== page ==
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Architects are turning to cannabis-based 'hempcrete' that could revolutionize the way we build our homes

Hemp is an emerging alternative to concrete.

Hemp is an emerging alternative to concrete.

Photo Credit: Getty Images

In search of more sustainable ways to build our homes, some architects are turning to a surprising resource — hemp, the sister plant to cannabis, which can be transformed into a material called hempcrete. 

What is hempcrete?

Hempcrete is a carbon-negative building material made out of hemp, which is increasingly being used in place of concrete.

The biocomposite material is created from hemp shiv — the woody core of hemp stalks — and mixed with a binder, such as lime powder, and water.

The result is a tough, adaptable material that can be mixed with varying proportions of hemp and lime depending on its intended purpose. 

Hempcrete is most often suited for building internal walls and insulation, but it might also appear in roofs, attic spaces, and flooring screeds. Recently the material made headlines when a 12-story hotel was built primarily with hempcrete.

Why is hempcrete important?

As the building industry hunts for less carbon-intensive materials, hempcrete is emerging as one exciting alternative with multiple benefits for buildings.

For one thing, hemp makes an extraordinary carbon sink when it is growing — research suggests that the crop can capture twice the amount of carbon dioxide that trees can. 

That carbon dioxide is then locked away in the walls of your hempcrete home for as long as it stays standing. 

Hemp's strength at sequestering carbon could be crucial for a building industry that is currently responsible for 39% of global energy-related carbon emissions. 

Making cement, a key ingredient in concrete, produces vast amounts of air pollution. Manufacturers use fossil fuels to heat limestone and clay in a kiln, releasing an estimated 600 kilograms of CO2 into the atmosphere for every ton of cement made. 

Concrete is also made out of nonrenewable sources like sand and gravel. These materials are currently being mined faster than they can be replenished by erosion.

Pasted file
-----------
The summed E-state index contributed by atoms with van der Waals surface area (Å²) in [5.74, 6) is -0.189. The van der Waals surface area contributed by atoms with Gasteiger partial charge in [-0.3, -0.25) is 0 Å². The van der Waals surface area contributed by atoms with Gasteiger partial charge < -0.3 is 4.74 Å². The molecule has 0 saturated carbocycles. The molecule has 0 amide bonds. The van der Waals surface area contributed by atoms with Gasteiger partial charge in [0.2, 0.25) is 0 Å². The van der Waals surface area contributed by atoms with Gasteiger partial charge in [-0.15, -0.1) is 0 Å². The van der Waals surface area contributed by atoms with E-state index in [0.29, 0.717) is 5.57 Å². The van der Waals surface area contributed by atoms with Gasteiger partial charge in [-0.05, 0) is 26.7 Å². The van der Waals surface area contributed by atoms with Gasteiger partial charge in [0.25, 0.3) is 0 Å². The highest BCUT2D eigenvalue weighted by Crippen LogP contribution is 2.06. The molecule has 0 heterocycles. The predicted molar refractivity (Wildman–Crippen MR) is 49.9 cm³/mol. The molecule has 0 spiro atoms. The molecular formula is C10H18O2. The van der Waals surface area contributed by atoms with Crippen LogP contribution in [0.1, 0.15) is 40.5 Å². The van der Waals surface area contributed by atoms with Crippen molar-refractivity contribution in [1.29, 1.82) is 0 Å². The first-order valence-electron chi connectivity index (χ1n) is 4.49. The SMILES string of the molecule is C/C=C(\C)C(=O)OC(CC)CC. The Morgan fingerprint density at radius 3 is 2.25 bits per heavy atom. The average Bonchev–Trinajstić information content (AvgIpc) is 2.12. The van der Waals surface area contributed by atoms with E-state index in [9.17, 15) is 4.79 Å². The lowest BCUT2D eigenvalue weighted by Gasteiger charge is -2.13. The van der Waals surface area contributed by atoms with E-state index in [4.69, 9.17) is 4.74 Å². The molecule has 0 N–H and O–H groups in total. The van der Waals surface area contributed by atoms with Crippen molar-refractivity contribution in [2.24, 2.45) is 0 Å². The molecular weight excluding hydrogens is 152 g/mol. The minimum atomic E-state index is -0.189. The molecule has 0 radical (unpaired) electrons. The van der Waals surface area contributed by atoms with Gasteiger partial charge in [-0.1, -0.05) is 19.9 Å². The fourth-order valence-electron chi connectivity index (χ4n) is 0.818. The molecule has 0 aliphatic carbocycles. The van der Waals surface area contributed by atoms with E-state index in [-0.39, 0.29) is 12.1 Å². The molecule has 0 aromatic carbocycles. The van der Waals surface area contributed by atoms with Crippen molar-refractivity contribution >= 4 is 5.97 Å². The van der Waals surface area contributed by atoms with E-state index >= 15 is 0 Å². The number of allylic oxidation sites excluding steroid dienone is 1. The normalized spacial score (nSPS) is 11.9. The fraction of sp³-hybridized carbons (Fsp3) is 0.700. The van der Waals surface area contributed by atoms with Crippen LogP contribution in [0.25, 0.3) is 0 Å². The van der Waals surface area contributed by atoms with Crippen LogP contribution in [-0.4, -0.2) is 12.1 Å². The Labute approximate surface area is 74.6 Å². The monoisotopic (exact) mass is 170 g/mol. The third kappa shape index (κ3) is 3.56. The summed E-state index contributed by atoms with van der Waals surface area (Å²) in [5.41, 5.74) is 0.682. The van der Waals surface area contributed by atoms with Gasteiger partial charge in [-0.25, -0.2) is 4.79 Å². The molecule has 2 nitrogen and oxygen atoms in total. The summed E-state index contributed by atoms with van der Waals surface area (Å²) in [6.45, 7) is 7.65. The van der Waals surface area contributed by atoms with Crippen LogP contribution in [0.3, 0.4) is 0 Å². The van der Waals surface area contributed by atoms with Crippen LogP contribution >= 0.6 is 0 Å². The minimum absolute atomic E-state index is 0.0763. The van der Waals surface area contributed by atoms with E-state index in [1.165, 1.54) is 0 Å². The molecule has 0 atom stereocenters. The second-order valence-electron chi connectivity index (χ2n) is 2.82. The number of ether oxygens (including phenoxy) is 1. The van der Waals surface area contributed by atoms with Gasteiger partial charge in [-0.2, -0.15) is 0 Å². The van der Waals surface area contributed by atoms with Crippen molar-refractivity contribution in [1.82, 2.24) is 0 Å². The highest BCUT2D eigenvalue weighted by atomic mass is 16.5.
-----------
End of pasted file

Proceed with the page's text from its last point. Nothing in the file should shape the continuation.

Sand mining in river and marine areas increases the frequency of flooding while also contributing to collapsing riverbeds and coastal erosion. Excessive sand extraction is linked to habitat loss and declining biodiversity. 

Switching to hemp, which is renewable, could reduce these environmental impacts while benefiting the buildings too. Hempcrete has high vapor-permeability, meaning that moisture can escape its walls easily and prevent any buildup of dampness and mildew. 

The material is slow to cure, though, and not always ideal for load-bearing walls, according to Insider Growth, which still rattled off far more advantages than disadvantages. 

How hempcrete helps to reduce carbon emissions 

On top of being a carbon-negative crop, hemp continues to help reduce carbon dioxide pollution after it is turned into hempcrete. 

Hempcrete is a highly effective insulator for two reasons. First, air pockets between the pieces of hemp shiv, as well as microscopic spaces within the material itself, are ideal for storing heat.

Second, once the lime binder has set, heat can be stored in the material itself, unlike other typical insulation materials that store heat only in the trapped air.

This means that heat is released very slowly from a hempcrete wall, which makes it easier to maintain a constant temperature even in the face of atmospheric fluctuations outside.

Over time, this reduces the amount of energy needed to heat and cool the building, which cuts both energy bills and carbon emissions.

"Hemp is very energy efficient material," Corey Hughes, CEO of Construction Grade HEMP, told ABC7 Los Angeles. "It would usually bring the energy bill down 15% in the home. So you could turn on your heat on Monday and you won't need to turn it on until Thursday. Turn on your AC on Monday and not again until Tuesday night."

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